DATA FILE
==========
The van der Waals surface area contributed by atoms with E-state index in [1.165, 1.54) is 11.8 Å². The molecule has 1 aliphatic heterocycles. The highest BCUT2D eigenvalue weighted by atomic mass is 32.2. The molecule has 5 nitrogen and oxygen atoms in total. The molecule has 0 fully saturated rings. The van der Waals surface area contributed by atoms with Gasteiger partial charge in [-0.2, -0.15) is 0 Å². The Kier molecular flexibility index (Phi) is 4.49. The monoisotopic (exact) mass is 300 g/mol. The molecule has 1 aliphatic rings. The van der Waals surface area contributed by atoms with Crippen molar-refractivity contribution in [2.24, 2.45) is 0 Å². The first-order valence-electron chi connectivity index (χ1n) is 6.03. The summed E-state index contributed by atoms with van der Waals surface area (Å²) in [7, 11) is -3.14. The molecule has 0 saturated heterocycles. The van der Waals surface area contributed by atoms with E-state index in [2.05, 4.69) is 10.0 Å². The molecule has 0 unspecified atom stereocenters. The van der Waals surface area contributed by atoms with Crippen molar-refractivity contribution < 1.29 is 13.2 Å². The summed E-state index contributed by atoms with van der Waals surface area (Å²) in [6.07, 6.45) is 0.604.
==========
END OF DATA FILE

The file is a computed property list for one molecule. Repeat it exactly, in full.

The van der Waals surface area contributed by atoms with E-state index in [1.165, 1.54) is 11.8 Å². The molecule has 1 aliphatic heterocycles. The highest BCUT2D eigenvalue weighted by atomic mass is 32.2. The molecule has 5 nitrogen and oxygen atoms in total. The molecule has 0 fully saturated rings. The van der Waals surface area contributed by atoms with Gasteiger partial charge in [-0.2, -0.15) is 0 Å². The Kier molecular flexibility index (Phi) is 4.49. The monoisotopic (exact) mass is 300 g/mol. The molecule has 1 aliphatic rings. The van der Waals surface area contributed by atoms with Crippen molar-refractivity contribution in [2.24, 2.45) is 0 Å². The first-order valence-electron chi connectivity index (χ1n) is 6.03. The summed E-state index contributed by atoms with van der Waals surface area (Å²) in [7, 11) is -3.14. The molecule has 0 saturated heterocycles. The van der Waals surface area contributed by atoms with E-state index in [2.05, 4.69) is 10.0 Å². The molecule has 0 unspecified atom stereocenters. The van der Waals surface area contributed by atoms with Crippen molar-refractivity contribution < 1.29 is 13.2 Å². The summed E-state index contributed by atoms with van der Waals surface area (Å²) in [6.07, 6.45) is 0.604.